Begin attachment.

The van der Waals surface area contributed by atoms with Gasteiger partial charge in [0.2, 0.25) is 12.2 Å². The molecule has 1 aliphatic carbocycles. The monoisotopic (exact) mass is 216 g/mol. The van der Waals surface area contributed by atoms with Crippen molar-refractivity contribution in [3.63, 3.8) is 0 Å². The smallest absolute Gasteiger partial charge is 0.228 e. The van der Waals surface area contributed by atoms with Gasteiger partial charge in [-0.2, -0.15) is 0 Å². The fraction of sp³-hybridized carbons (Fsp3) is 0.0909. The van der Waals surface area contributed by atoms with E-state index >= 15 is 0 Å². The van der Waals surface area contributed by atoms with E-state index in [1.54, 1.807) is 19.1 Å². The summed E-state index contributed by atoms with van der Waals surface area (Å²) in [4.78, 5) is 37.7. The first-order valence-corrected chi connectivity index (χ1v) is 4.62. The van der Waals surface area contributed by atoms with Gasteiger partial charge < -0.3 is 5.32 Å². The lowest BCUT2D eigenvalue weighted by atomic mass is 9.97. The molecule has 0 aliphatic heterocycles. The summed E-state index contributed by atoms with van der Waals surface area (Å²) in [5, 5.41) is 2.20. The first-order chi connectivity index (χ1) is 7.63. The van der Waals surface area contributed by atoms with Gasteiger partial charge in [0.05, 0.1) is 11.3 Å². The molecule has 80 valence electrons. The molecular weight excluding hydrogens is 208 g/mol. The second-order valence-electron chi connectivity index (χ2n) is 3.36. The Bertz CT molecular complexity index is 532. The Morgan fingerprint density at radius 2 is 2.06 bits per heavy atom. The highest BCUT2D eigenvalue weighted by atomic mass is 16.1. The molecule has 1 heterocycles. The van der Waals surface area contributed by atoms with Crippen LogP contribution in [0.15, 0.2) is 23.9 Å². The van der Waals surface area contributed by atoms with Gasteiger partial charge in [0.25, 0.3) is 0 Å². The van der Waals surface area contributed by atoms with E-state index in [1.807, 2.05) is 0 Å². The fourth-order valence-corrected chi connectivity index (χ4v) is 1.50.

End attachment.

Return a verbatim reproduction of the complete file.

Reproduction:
The van der Waals surface area contributed by atoms with Gasteiger partial charge in [0.2, 0.25) is 12.2 Å². The molecule has 1 aliphatic carbocycles. The monoisotopic (exact) mass is 216 g/mol. The van der Waals surface area contributed by atoms with Crippen molar-refractivity contribution in [3.63, 3.8) is 0 Å². The smallest absolute Gasteiger partial charge is 0.228 e. The van der Waals surface area contributed by atoms with Gasteiger partial charge in [-0.2, -0.15) is 0 Å². The fraction of sp³-hybridized carbons (Fsp3) is 0.0909. The van der Waals surface area contributed by atoms with E-state index >= 15 is 0 Å². The van der Waals surface area contributed by atoms with E-state index in [1.54, 1.807) is 19.1 Å². The summed E-state index contributed by atoms with van der Waals surface area (Å²) in [4.78, 5) is 37.7. The first-order valence-corrected chi connectivity index (χ1v) is 4.62. The van der Waals surface area contributed by atoms with Gasteiger partial charge < -0.3 is 5.32 Å². The lowest BCUT2D eigenvalue weighted by atomic mass is 9.97. The molecule has 0 aliphatic heterocycles. The summed E-state index contributed by atoms with van der Waals surface area (Å²) in [5, 5.41) is 2.20. The first-order chi connectivity index (χ1) is 7.63. The van der Waals surface area contributed by atoms with Gasteiger partial charge in [0.05, 0.1) is 11.3 Å². The molecule has 80 valence electrons. The molecular weight excluding hydrogens is 208 g/mol. The second-order valence-electron chi connectivity index (χ2n) is 3.36. The Bertz CT molecular complexity index is 532. The Morgan fingerprint density at radius 2 is 2.06 bits per heavy atom. The highest BCUT2D eigenvalue weighted by atomic mass is 16.1. The molecule has 1 heterocycles. The van der Waals surface area contributed by atoms with Crippen LogP contribution in [0.15, 0.2) is 23.9 Å². The van der Waals surface area contributed by atoms with Gasteiger partial charge in [0.25, 0.3) is 0 Å². The van der Waals surface area contributed by atoms with E-state index in [1.807, 2.05) is 0 Å². The fourth-order valence-corrected chi connectivity index (χ4v) is 1.50.